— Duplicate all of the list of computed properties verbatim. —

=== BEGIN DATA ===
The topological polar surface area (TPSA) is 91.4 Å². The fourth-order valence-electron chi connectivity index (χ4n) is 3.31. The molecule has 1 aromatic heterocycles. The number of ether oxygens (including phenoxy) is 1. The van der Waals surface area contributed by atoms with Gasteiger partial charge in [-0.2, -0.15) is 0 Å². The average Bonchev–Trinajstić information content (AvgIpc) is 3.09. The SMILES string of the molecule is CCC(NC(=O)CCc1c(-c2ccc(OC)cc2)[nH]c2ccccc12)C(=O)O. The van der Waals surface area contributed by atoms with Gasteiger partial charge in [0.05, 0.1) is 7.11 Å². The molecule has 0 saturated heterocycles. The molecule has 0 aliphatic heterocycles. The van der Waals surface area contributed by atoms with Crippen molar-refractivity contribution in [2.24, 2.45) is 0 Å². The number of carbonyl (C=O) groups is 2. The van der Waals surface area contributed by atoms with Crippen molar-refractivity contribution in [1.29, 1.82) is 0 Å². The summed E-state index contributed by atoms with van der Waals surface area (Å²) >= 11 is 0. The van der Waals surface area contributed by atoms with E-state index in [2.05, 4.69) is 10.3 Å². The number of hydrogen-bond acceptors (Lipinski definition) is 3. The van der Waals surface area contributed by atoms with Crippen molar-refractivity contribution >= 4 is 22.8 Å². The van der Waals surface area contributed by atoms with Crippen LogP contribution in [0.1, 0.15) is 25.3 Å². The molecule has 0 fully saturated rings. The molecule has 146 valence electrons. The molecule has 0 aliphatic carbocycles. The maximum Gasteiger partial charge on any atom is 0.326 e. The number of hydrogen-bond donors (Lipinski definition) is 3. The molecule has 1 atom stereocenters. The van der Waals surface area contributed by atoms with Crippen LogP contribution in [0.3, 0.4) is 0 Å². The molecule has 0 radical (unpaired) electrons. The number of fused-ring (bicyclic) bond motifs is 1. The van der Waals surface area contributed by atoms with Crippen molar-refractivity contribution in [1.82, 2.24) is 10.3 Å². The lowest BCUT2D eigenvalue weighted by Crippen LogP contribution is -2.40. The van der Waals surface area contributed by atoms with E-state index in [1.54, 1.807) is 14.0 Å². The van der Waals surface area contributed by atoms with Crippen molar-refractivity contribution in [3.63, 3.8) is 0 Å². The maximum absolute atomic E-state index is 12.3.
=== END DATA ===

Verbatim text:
The topological polar surface area (TPSA) is 91.4 Å². The fourth-order valence-electron chi connectivity index (χ4n) is 3.31. The molecule has 1 aromatic heterocycles. The number of ether oxygens (including phenoxy) is 1. The van der Waals surface area contributed by atoms with Gasteiger partial charge in [-0.2, -0.15) is 0 Å². The average Bonchev–Trinajstić information content (AvgIpc) is 3.09. The SMILES string of the molecule is CCC(NC(=O)CCc1c(-c2ccc(OC)cc2)[nH]c2ccccc12)C(=O)O. The van der Waals surface area contributed by atoms with Gasteiger partial charge in [0.05, 0.1) is 7.11 Å². The molecule has 0 saturated heterocycles. The molecule has 0 aliphatic heterocycles. The van der Waals surface area contributed by atoms with Crippen molar-refractivity contribution in [2.24, 2.45) is 0 Å². The number of carbonyl (C=O) groups is 2. The van der Waals surface area contributed by atoms with Crippen molar-refractivity contribution in [1.29, 1.82) is 0 Å². The summed E-state index contributed by atoms with van der Waals surface area (Å²) >= 11 is 0. The van der Waals surface area contributed by atoms with E-state index in [2.05, 4.69) is 10.3 Å². The number of hydrogen-bond acceptors (Lipinski definition) is 3. The van der Waals surface area contributed by atoms with Crippen molar-refractivity contribution >= 4 is 22.8 Å². The van der Waals surface area contributed by atoms with Crippen LogP contribution in [0.1, 0.15) is 25.3 Å². The molecule has 0 fully saturated rings. The molecule has 146 valence electrons. The molecule has 0 aliphatic carbocycles. The maximum Gasteiger partial charge on any atom is 0.326 e. The number of hydrogen-bond donors (Lipinski definition) is 3. The molecule has 1 atom stereocenters. The van der Waals surface area contributed by atoms with Crippen LogP contribution in [0.3, 0.4) is 0 Å². The molecule has 0 radical (unpaired) electrons. The number of fused-ring (bicyclic) bond motifs is 1. The van der Waals surface area contributed by atoms with Crippen molar-refractivity contribution in [1.82, 2.24) is 10.3 Å². The lowest BCUT2D eigenvalue weighted by Crippen LogP contribution is -2.40. The van der Waals surface area contributed by atoms with E-state index in [1.54, 1.807) is 14.0 Å². The van der Waals surface area contributed by atoms with Crippen molar-refractivity contribution in [3.63, 3.8) is 0 Å². The maximum absolute atomic E-state index is 12.3.